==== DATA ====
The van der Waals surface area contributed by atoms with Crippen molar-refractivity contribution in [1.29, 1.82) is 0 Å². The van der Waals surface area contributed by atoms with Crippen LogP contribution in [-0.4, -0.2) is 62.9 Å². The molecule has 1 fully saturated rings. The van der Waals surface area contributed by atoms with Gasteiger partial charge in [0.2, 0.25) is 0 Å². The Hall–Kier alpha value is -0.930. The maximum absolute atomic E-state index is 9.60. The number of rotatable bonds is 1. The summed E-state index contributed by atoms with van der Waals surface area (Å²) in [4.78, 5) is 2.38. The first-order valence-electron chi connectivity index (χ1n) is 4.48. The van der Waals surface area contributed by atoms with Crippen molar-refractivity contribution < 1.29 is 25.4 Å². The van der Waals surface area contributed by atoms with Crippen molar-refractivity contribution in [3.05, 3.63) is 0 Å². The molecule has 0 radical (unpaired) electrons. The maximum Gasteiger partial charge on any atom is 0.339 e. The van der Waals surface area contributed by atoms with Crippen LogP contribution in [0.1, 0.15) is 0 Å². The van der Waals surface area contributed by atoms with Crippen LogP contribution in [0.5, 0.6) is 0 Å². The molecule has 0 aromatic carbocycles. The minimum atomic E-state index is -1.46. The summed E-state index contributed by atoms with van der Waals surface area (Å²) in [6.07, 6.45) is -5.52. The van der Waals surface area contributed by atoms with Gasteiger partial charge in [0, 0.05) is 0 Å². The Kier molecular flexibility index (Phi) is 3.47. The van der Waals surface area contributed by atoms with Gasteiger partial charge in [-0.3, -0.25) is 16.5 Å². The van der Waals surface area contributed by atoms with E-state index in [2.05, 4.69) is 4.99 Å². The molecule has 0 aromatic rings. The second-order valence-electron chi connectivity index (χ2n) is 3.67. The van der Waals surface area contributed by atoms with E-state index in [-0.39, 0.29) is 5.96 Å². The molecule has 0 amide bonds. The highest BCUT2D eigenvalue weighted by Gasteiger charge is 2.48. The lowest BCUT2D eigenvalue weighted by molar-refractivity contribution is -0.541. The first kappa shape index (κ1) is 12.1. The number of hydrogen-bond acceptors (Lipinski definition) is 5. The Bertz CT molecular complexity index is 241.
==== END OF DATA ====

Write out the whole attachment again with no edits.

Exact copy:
The van der Waals surface area contributed by atoms with Crippen molar-refractivity contribution in [1.29, 1.82) is 0 Å². The van der Waals surface area contributed by atoms with Crippen LogP contribution in [-0.4, -0.2) is 62.9 Å². The molecule has 1 fully saturated rings. The van der Waals surface area contributed by atoms with Gasteiger partial charge in [0.2, 0.25) is 0 Å². The Hall–Kier alpha value is -0.930. The maximum absolute atomic E-state index is 9.60. The number of rotatable bonds is 1. The summed E-state index contributed by atoms with van der Waals surface area (Å²) in [4.78, 5) is 2.38. The first-order valence-electron chi connectivity index (χ1n) is 4.48. The van der Waals surface area contributed by atoms with Crippen molar-refractivity contribution < 1.29 is 25.4 Å². The van der Waals surface area contributed by atoms with Crippen molar-refractivity contribution in [3.05, 3.63) is 0 Å². The molecule has 0 radical (unpaired) electrons. The maximum Gasteiger partial charge on any atom is 0.339 e. The van der Waals surface area contributed by atoms with Crippen LogP contribution in [0.1, 0.15) is 0 Å². The van der Waals surface area contributed by atoms with Crippen LogP contribution in [0.5, 0.6) is 0 Å². The molecule has 0 aromatic carbocycles. The minimum atomic E-state index is -1.46. The summed E-state index contributed by atoms with van der Waals surface area (Å²) in [6.07, 6.45) is -5.52. The van der Waals surface area contributed by atoms with Gasteiger partial charge in [0, 0.05) is 0 Å². The Kier molecular flexibility index (Phi) is 3.47. The van der Waals surface area contributed by atoms with Gasteiger partial charge in [-0.3, -0.25) is 16.5 Å². The van der Waals surface area contributed by atoms with E-state index in [2.05, 4.69) is 4.99 Å². The molecule has 0 aromatic rings. The second-order valence-electron chi connectivity index (χ2n) is 3.67. The van der Waals surface area contributed by atoms with E-state index in [-0.39, 0.29) is 5.96 Å². The molecule has 0 amide bonds. The highest BCUT2D eigenvalue weighted by Gasteiger charge is 2.48. The lowest BCUT2D eigenvalue weighted by molar-refractivity contribution is -0.541. The first kappa shape index (κ1) is 12.1. The number of hydrogen-bond acceptors (Lipinski definition) is 5. The Bertz CT molecular complexity index is 241.